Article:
What’s the difference then between the laos of liturgy and the demos of pandemic?
Turns out that there are a couple of answers, and also I can hop through rabbit tunnels like no hare ever did.
The ancient Greeks used the term laos to refer to ordinary people, the regular joes and jolenes, the folks you run into at the corner olive and baklava shop.
But more than that, the laos lived together as a demos, a collective and geographically connected community with one another: the laos shared a common language, government, culture, and mores, which defined them as a demos.
Relatedly, here’s a bit of trivia for you: the word ‘liturgy’ as we associate it, namely as a form of ritual worship, didn’t show up until the 1590s.
This is most certainly true.
Sure, you can find the word in the New Testament: leitourgia. But the sense of it means a service, or a ministry, rather than an order of worship.
In fact, [and get this] the word originally referred to the work, namely the business, service, and donations that privileged people in Athens and beyond offered to and for the well-being of the people of the community.
Moreover, it was considered a mark of pride and privilege (in the best sense) to offer from one’s plenty to those who had little to none.
There was no resentment about it: there was thanksgiving for it.
In its original sense, then, and the key take-away and upshot here is this: liturgy is work done by the laos on behalf of the well-being of all the demos.
Officially, All Saints’ Day is celebrated on November 1, but in the liturgical calendar of the Church, we remember the saints on the first Sunday following.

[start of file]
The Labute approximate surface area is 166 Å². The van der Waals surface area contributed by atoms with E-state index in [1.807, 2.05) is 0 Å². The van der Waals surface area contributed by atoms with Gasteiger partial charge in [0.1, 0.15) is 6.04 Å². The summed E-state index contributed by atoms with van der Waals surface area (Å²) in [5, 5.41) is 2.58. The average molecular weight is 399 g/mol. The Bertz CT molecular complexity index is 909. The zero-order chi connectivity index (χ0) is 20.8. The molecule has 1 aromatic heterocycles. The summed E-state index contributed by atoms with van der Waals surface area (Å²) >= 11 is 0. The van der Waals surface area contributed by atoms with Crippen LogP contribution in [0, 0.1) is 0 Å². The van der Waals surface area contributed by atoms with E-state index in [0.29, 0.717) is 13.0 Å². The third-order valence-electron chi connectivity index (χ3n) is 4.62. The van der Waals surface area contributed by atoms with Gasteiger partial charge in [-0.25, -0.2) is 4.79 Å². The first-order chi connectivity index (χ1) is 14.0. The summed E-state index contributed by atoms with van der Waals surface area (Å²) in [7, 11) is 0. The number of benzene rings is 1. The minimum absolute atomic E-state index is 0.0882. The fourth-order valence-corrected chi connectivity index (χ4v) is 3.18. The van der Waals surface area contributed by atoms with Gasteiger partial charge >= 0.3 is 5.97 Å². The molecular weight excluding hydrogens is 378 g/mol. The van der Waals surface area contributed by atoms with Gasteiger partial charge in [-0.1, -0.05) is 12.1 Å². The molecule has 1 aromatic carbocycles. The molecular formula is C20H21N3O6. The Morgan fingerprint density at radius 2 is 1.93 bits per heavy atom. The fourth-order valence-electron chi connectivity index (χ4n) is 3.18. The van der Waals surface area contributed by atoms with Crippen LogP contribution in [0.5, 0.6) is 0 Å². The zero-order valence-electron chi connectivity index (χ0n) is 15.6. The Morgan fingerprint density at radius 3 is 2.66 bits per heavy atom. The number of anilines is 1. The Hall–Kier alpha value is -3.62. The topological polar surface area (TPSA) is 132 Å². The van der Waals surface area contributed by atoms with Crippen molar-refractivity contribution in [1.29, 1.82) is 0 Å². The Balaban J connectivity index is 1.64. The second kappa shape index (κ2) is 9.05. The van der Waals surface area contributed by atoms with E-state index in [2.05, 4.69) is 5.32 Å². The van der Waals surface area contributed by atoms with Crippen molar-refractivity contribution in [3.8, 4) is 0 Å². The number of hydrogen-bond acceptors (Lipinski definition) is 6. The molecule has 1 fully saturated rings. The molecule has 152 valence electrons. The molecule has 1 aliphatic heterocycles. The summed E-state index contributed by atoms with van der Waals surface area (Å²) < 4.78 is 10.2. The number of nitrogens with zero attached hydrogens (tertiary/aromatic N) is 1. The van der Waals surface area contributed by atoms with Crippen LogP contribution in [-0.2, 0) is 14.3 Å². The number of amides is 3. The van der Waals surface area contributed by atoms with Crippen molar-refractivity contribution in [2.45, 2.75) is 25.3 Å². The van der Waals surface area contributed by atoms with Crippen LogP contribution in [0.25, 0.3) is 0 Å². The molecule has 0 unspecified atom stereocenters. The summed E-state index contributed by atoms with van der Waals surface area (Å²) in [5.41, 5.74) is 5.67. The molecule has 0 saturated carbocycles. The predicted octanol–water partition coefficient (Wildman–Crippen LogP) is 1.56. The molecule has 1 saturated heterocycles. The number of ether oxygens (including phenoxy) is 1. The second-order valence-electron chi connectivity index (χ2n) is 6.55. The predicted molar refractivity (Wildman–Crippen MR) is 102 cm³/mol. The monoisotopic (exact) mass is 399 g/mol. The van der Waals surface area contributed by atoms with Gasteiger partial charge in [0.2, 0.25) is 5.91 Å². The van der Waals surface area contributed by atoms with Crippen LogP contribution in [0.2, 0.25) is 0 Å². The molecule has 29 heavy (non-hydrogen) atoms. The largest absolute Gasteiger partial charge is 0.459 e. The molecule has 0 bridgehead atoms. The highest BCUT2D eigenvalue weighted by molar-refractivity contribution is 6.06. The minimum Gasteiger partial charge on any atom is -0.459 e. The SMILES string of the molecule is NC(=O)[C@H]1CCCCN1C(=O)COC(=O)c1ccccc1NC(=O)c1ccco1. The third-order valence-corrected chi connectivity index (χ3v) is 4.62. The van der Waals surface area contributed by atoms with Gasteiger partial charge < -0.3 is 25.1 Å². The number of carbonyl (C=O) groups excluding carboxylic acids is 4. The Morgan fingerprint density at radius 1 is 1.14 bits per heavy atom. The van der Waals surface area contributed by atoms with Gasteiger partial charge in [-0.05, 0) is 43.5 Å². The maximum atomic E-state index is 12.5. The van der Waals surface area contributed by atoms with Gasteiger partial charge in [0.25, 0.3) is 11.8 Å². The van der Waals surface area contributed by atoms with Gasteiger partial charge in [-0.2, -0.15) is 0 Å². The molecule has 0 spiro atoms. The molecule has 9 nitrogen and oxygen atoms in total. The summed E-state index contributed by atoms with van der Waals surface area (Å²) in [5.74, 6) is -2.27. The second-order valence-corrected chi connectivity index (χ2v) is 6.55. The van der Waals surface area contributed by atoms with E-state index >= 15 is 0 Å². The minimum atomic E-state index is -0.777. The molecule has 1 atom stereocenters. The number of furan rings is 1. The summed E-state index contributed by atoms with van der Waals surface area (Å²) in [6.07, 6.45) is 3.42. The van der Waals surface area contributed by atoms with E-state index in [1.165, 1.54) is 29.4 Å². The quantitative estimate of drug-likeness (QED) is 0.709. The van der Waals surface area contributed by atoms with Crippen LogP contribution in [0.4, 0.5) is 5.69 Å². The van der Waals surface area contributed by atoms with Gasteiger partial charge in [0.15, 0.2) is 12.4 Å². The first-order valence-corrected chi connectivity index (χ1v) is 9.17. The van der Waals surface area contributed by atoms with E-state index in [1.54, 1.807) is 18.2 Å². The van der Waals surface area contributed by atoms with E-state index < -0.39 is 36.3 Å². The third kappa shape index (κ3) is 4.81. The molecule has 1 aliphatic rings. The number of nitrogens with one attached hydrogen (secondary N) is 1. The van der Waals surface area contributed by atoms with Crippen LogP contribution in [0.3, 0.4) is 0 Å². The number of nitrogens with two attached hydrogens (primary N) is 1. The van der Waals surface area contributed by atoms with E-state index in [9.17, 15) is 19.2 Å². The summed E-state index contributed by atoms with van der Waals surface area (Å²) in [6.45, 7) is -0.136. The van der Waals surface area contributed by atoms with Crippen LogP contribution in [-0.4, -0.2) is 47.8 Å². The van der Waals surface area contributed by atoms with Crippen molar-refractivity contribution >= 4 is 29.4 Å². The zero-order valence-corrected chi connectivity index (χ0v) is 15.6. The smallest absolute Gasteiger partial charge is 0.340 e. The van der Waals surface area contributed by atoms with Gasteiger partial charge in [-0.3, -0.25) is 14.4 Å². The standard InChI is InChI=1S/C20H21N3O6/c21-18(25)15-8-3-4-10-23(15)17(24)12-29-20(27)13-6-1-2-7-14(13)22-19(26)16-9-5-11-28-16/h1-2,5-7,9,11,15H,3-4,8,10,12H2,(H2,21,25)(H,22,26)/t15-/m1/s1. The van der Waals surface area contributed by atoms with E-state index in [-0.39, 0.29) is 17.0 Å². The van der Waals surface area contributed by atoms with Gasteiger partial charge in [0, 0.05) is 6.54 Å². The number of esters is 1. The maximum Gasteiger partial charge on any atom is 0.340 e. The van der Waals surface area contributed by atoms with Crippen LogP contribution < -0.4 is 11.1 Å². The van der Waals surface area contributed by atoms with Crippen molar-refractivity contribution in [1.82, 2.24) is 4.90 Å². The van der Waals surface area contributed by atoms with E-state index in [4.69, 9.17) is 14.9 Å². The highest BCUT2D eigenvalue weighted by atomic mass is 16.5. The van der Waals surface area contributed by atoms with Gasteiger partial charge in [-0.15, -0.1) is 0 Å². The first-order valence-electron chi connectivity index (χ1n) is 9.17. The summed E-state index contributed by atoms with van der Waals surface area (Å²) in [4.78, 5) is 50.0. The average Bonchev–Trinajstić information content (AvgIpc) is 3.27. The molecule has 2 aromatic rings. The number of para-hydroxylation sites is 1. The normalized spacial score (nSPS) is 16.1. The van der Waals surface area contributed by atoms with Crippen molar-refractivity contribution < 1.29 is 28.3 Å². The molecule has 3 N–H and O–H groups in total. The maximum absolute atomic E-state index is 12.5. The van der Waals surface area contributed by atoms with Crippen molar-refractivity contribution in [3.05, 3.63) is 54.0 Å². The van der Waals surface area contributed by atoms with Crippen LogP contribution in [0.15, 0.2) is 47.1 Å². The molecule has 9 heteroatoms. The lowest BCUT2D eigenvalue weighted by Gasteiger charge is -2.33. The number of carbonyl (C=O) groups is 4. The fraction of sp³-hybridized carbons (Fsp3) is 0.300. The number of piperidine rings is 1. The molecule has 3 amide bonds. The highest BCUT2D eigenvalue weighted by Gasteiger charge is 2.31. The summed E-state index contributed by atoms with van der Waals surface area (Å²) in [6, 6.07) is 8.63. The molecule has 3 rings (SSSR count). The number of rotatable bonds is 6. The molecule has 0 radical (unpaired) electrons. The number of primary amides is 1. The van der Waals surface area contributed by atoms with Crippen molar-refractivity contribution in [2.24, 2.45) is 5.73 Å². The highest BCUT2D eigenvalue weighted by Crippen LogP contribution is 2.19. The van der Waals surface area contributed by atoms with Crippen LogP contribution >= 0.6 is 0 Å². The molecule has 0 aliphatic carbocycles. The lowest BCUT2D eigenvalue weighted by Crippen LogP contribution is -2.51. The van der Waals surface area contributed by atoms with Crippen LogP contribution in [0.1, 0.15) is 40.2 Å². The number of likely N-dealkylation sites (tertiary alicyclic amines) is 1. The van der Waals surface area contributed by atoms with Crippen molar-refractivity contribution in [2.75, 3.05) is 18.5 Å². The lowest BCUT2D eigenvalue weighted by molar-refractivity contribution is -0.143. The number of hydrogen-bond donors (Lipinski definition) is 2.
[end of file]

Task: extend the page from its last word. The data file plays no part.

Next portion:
That would be tomorrow.
I find it terribly moving that two days following that, namely on Tuesday November 8, we have Election Day.
See, with this calendar coincidence in mind, behold words from the late Jewish writer, theologian, and Holocaust survivor Elie Wiesel, who in this interview spoke (as he often did) about memory, and about the sacred duty to remember the generations who have come before us:
In memory you are not alone.
You are surrounded by people.
Those who are not here anymore, naturally, but they are there in your memory.
And you hear them and you speak to them.
And when you need a presence it’s their presence.
Of course, it’s a dead presence, but still it’s a presence.
The presence of the dead is also a presence.
And without memory, then what is worse than to live without a future?
It’s to live without a past.
And I think memory is that past.
We are, that is, not primarily individuals, Wiesel wants us to know.
We are instead part of peoples, laos who are connected to those who have come before, those found in our memories (and, perhaps he would agree, those whom we have forgotten?), and we are likewise connected to those present to us now, and to those in our futures.
We are saints shaped by saints, and we will bequeath what we have received and who we are to the laos and to the demos yet to come.
To use the concept of Mr. Dark, our liturgies—religious and political—shape and will shape laos and demos long after we’ve gone.
As we stare down Election Day, this is the kicker, right?
We dare not forget that our collective liturgy—the ergos (work) of the laos (common people)—will decide the fates of the demos.
Our vote in a demo-cracy is the kratos (strength and power) of the demos (people who live in the same geographical space).